While US intelligence and law enforcement agencies crack down on Russian so-called troll farms suspected of attempting electoral interference, farms are responding by adopting a wider variety of cryptoassets and “chain-hopping” techniques.
The American arrived on September 10 Department of the Treasury’s Office of Foreign Assets Control (OFAC) imposed sanctions on four persons associated with Russia who were accused of destabilizing elections in the United States.
A recent report from a blockchain analysis company Elliptical said that criminals are using crypto to fund the production of fake news stories intended to influence voters – and hide their digital footprints.
In addition, criminals are rapidly expanding their use of crypto in a way that makes it significantly more difficult for law enforcement officials to target their global networks, per a recent paper released by the UK think tank on defense and security, the Royal United Services Institute (RUSI).
Crypto exchanges “ are open to abuse because they can convert traceable cryptocurrency such as bitcoin into privacy coins that are currently extremely difficult to track (a process known as chain-hopping), ” the paper’s authors wrote.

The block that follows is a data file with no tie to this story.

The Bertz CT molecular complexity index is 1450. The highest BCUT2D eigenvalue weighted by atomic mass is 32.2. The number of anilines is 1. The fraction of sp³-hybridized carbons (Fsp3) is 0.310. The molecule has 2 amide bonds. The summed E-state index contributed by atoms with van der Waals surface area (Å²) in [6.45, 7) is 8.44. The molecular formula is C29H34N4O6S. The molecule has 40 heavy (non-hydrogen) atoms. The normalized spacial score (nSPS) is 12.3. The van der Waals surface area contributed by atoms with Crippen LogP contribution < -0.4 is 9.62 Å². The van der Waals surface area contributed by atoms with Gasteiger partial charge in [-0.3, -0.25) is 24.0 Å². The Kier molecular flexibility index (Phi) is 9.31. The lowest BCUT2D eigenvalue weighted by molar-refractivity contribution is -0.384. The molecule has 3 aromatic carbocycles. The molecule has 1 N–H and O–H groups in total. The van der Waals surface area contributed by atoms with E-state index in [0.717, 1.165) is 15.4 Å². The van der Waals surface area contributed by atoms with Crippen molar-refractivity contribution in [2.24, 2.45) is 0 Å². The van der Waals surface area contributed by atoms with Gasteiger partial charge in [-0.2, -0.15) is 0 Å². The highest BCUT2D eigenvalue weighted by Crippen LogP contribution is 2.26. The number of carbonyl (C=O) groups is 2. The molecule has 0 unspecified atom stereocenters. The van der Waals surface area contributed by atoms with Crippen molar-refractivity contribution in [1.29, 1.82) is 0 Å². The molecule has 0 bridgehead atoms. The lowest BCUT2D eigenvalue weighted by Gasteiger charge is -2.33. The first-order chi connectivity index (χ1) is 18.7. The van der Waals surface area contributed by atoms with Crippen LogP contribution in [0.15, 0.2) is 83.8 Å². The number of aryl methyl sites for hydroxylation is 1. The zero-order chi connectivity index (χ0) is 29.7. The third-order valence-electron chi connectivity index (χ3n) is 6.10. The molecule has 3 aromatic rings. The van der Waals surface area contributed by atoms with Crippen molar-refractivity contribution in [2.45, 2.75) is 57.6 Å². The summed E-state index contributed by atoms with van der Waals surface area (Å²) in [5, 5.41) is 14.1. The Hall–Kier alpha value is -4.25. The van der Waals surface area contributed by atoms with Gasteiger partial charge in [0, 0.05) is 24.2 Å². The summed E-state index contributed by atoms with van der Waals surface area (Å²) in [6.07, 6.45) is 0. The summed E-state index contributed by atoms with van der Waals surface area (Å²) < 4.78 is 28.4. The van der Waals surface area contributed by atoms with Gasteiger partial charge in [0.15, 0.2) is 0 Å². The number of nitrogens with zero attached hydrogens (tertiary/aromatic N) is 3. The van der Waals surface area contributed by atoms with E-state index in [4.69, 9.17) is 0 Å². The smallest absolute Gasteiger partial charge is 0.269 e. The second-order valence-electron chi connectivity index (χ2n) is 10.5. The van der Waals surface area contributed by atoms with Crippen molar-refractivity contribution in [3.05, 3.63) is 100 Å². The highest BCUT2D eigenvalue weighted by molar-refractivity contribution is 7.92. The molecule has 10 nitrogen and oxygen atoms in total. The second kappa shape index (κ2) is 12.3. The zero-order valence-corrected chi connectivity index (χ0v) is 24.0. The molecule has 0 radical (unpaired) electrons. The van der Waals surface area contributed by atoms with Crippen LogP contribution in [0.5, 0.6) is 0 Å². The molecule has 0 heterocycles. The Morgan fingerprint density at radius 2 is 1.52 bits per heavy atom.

Tom Robinson, Chief Scientist and Co-Founder of Elliptic, said the US agency has “listed 23 crypto addresses linked to [suspected troll farm managers surnamed] Andreyev and Lifshits.
That list can be found here.
“Nearly $ 1 million in cryptoassets went through these addresses between May 2017 and January 2019 – with transactions ending shortly after the November 2018 midterm elections.”
Of the $ 1 million, the lion’s share of the funds was transferred in bitcoin (BTC), which represented 64% of the funds, followed by ethereum (ETH) with 27% stake and zcash (ZEC) with 8%. The remaining 1% was split between dash (DASH), bitcoin SV (BSV) and litecoin (LTC), according to Elliptic data. However, the list does not include monero (XMR), the most popular privacy coin.
The company wrote:
Out of the 23 addresses used by the sanctioned individuals, at least 11 belong to cryptocurrency exchanges – as identified by Elliptic’s blockchain monitoring tools. In fact, one or more accounts at a single, well-known exchange received more than 96% of the $ 1 million worth of crypto involved. “
“Rather than making their own (non-hosted) wallets, Lifshits and Andreyev chose to transact through accounts on exchanges. They may have chosen to work this way because of the low know-your-customer standards and anti-money laundering controls in place at these exchanges – which implies a low risk of being identified through the use of these services, Said the company.